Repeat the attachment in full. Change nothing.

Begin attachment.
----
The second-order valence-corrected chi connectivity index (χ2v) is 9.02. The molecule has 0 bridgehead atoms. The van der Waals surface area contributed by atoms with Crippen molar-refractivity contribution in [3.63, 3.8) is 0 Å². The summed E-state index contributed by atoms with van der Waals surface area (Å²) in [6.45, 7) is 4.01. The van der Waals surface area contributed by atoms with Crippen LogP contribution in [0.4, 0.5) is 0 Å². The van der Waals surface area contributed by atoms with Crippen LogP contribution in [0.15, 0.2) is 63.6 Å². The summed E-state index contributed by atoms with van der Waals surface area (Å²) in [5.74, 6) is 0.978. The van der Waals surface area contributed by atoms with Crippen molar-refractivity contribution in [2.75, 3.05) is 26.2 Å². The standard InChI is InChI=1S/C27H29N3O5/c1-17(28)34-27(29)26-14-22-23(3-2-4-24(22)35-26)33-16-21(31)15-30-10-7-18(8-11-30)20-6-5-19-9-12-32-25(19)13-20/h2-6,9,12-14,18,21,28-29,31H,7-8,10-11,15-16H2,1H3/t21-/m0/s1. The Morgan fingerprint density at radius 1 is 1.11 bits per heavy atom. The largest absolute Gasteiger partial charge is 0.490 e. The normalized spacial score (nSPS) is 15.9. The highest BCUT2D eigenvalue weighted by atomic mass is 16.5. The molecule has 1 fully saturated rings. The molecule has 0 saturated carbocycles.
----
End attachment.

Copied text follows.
The second-order valence-corrected chi connectivity index (χ2v) is 9.02. The molecule has 0 bridgehead atoms. The van der Waals surface area contributed by atoms with Crippen molar-refractivity contribution in [3.63, 3.8) is 0 Å². The summed E-state index contributed by atoms with van der Waals surface area (Å²) in [6.45, 7) is 4.01. The van der Waals surface area contributed by atoms with Crippen LogP contribution in [0.4, 0.5) is 0 Å². The van der Waals surface area contributed by atoms with Crippen LogP contribution in [0.15, 0.2) is 63.6 Å². The summed E-state index contributed by atoms with van der Waals surface area (Å²) in [5.74, 6) is 0.978. The van der Waals surface area contributed by atoms with Crippen molar-refractivity contribution in [2.75, 3.05) is 26.2 Å². The standard InChI is InChI=1S/C27H29N3O5/c1-17(28)34-27(29)26-14-22-23(3-2-4-24(22)35-26)33-16-21(31)15-30-10-7-18(8-11-30)20-6-5-19-9-12-32-25(19)13-20/h2-6,9,12-14,18,21,28-29,31H,7-8,10-11,15-16H2,1H3/t21-/m0/s1. The Morgan fingerprint density at radius 1 is 1.11 bits per heavy atom. The largest absolute Gasteiger partial charge is 0.490 e. The normalized spacial score (nSPS) is 15.9. The highest BCUT2D eigenvalue weighted by atomic mass is 16.5. The molecule has 1 fully saturated rings. The molecule has 0 saturated carbocycles.